March 29 (Bloomberg) -- Tokyo Electric Power Co. requested 1 trillion yen ($12 billion) of public funds to avert collapse, paving the way for the government to take control of what once was the world’s biggest private utility.
The company known as Tepco also asked for 845.9 billion yen in extra aid from a government-backed fund to compensate people affected by the Fukushima disaster, President Toshio Nishizawa said at a news briefing today. The utility may face insolvency if its capital keeps falling, he said.
The government is preparing a Tepco bailout package of as much as 11 trillion yen, the largest in Japan since the rescue of the banking industry in the 1990s, after last year’s quake and tsunami crippled the Fukushima Dai-Ichi nuclear station and forced about 160,000 people to flee their homes. The capital injection, if approved by the government, would effectively nationalize Tepco and lead to a possible reform of Japan’s electricity industry, now monopolized by regional utilities.
“Tepco would become the touchstone of the government’s liberalization of the industry,” Yuji Nishiyama, a Tokyo-based analyst at Credit Suisse Group AG, said today before the announcement. “If the government seriously wants to reform the power industry, it needs to hold two-thirds of Tepco’s voting rights.”
Bailout funds for Tepco will be funneled through the government’s Nuclear Damage Liability Facilitation Fund. Kazuhiko Shimokobe, head of the steering committee of the fund, today told reporters that the government hasn’t decided on how much voting rights it will take in Tepco.
Compensation payouts may rise to 2.55 trillion yen, up from a previous estimate of 1.7 trillion yen, Tepco said in a statement today. The company requested the additional compensation aid after a government panel updated guidelines on March 16. The government approved Tepco’s requests for 890.9 billion yen in November and 689.4 billion yen in February.
Credit-default swaps insuring the debt of Tepco against default fell 45.5 basis points to 525 basis points as of 2:36 p.m. in Tokyo, according to prices from Citigroup Inc. They closed little changed yesterday, having dropped 337 basis points this year, according to prices from data provider CMA, which is owned by CME Group Inc. and compiles prices quoted by dealers in the privately negotiated market.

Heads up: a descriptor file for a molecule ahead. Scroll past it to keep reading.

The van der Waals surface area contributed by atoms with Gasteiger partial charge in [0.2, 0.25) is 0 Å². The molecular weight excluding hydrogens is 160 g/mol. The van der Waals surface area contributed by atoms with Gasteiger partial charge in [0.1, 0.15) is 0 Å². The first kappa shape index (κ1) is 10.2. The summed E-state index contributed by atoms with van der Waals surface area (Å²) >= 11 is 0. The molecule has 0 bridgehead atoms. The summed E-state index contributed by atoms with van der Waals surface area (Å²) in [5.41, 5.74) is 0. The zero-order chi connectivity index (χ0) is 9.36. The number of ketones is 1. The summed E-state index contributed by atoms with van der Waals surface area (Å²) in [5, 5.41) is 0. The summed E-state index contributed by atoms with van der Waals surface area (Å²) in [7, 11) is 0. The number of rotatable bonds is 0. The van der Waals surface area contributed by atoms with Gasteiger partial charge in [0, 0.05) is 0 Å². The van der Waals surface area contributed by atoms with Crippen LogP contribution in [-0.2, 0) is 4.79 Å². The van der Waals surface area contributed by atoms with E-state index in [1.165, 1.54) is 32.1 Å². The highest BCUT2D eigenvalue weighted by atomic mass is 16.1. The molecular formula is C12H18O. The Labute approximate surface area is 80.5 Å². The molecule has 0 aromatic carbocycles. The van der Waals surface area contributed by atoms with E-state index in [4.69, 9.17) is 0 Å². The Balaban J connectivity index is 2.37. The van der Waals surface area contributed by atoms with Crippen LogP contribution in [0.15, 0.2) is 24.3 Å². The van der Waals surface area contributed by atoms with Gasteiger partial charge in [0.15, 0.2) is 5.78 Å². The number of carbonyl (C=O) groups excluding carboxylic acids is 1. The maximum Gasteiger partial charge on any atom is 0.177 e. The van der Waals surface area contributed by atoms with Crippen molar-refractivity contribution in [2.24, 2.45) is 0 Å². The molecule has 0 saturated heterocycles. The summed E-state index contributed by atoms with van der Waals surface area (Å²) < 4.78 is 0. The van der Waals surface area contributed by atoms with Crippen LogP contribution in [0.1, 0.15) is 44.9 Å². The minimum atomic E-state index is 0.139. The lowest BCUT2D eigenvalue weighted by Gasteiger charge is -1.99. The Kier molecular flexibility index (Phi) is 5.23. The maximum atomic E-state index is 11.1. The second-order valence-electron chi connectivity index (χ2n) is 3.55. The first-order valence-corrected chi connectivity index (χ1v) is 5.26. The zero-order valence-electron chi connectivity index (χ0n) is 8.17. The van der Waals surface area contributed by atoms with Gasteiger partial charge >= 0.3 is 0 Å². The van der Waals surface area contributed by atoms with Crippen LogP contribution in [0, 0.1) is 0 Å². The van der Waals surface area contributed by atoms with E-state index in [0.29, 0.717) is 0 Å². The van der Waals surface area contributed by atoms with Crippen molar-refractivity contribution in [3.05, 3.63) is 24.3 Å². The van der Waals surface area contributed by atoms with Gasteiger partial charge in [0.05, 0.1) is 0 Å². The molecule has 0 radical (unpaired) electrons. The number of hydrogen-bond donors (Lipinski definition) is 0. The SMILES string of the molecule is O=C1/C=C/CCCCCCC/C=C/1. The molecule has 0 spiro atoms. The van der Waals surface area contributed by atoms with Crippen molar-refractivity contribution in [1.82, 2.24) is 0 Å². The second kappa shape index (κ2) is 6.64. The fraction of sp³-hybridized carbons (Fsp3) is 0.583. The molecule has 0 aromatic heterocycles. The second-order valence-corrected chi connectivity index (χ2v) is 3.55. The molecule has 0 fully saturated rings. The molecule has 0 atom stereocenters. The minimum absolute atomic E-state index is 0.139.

Shares of Tepco rose 0.5 percent to 215 yen at the 3 p.m. close on the Tokyo Stock Exchange. The stock has plunged 90 percent since the day before the quake and tsunami caused the disaster on March 11 last year.
The request for the capital infusion in public funds and the additional state aid is expected to be incorporated into a business plan, including measures to restructure the company, to be drawn up by Tepco and the government-backed fund.
Nationalizing Tepco may portend a breakup of Japan’s 10 regional power monopolies that ring up combined sales of $190 billion a year to produce, transmit and distribute electricity, according to data compiled by Bloomberg. Breaking off Tepco’s transmission business from power generation would end its monopoly in Tokyo and may provide a model for the rest of the country, said Penn Bowers, who tracks utilities at CLSA Asia-Pacific Markets.
Tepco and the nuclear damage fund originally aimed to have the business plan approved by March 31 as they are concerned a delay will cause further downgrades in Tepco’s long-term credit rating, two people familiar with the negotiations said earlier this month.
‘Iron Out Details’
The government and the compensation fund are still “undecided” on Tepco’s new management and that’s one of the major reasons for the delay, Shimokobe said. The utility and the compensation fund may be able to submit the business plan in mid-April, Tepco Managing Director Naomi Hirose told reporters in Tokyo today.
“We are working with the compensation fund to iron out details of the government’s voting rights,” Nishizawa said. “A final decision will be disclosed in a business plan.”
The utility has “basically” accepted a proposal under which the government acquires about half of the voting rights and raises it to more than two-thirds if Tepco fails to make progress in restructuring, the Yomiuri newspaper reported March 14, without saying where it got the information.
Tepco holds an issuer rating of B1 by Moody’s Investors Service Inc. and B+ at Standard & Poor’s.
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